Make sure you’re prepared for everything your car can throw at you. Make sure you have emergency road service.

Broken down

What to Do If Your Car Breaks Down on the Highway

Breaking down on a busy highway can be one of the most stressful situations. Not only is your day incredibly inconvenienced, but it can also be dangerous.

Although owning a new car may make you feel more confident, statistics show that drivers are breaking down more than ever. The advanced warning systems and alerts are nice, but increased electronics and technology can lead to more problems.

Regardless of if you’re driving an older car or a newer car, you need to know what to do if your car breaks down on the highway. How do you stay safe? Who do you call?

What to Do If Your Car Breaks Down on the Highway

Breaking down anywhere, whether it’s a grocery store parking lot or in the middle of the highway can easily disrupt and ruin your day. However, the way you go about handling the situation is incredibly important for fixing your car, getting you back on the road, and keeping you safe.

Keep reading for a step by step guide on what to do if your car breaks down on the highway.

1. Pull the Car Onto the Shoulder of the Highway

As soon as you notice something is wrong with the car, turn on your turn signal so you can safely proceed to the side of the highway or the shoulder. This can occur for many reasons, such as:

Your goal should be to get the car as far out of harm’s way as possible without worsening your situations (driving into a ditch, grinding into a guard rail, etc.).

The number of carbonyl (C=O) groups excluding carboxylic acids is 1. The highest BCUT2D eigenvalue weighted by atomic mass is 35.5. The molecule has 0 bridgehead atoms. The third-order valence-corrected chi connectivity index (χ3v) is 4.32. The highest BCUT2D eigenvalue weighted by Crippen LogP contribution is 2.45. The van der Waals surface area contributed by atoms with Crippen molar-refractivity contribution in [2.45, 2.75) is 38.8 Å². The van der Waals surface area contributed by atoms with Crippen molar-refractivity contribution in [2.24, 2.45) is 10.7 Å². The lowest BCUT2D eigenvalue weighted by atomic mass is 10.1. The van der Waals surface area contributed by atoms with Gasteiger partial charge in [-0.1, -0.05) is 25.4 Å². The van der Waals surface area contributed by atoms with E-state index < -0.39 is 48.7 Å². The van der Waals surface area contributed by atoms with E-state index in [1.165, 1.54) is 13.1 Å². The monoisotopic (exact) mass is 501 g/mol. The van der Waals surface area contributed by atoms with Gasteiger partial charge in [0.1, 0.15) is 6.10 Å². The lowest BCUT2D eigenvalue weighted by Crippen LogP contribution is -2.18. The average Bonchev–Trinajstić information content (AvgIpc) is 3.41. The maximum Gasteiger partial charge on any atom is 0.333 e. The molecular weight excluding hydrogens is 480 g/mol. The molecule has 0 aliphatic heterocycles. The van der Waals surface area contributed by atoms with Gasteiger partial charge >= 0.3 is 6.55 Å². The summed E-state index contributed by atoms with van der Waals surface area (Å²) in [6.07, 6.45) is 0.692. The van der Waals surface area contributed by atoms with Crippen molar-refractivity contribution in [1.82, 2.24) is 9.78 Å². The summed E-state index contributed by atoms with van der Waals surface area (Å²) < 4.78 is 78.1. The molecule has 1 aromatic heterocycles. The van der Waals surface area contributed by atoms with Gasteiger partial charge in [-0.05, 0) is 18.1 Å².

2. Turn on Your Hazard Lights

If you haven’t already, you now need to turn on your hazard lights. We don’t advise this immediately after you notice a problem, as it could distract you from pulling the car over safely. However, once pulled over, you need to make yourself more visible to other drivers and indicate that your car is broken down.

3. Stay Calm

Now, you have a moment to collect yourself. Stay calm and don’t allow yourself to be overcome with emotions such as panic, anger, frustration, fear, etc. Take deep breaths in and out as you count down from 30 if you feel yourself getting worked up.

Remember, this happens all the time, you’re going to be okay.

4. Decide Whether or Not You Need to Get Out

If possible, we recommend staying in the car with your seatbelt on, windows up, and doors locked for your own safety. You’re much more visible and safer in a car than on foot on a busy highway. The exception would be if you feel like staying in the car is more dangerous.

5. Call the Professionals

Finally, you need to call the professionals to come to help you with your car. Even if you know how to swap out a flat tire with your spare, doing so on the side of the highway may be too dangerous. Let a professional flat tire service handle it.

However, they can also give your battery a jump, replace a faulty battery, tow you to safety, etc. Additionally, a professional roadside service can provide further insight into what to do if your car breaks down on the highway.

Need Roadside Assistance?

If you’re in a sticky situation and need help with roadside assistance, we can help, even if it means walking you through what to do if your car breaks down on the highway. However, our services in Arizona and New Mexico exist to help stranded drivers with everything from fuel delivery and battery replacement to flat tires and towing.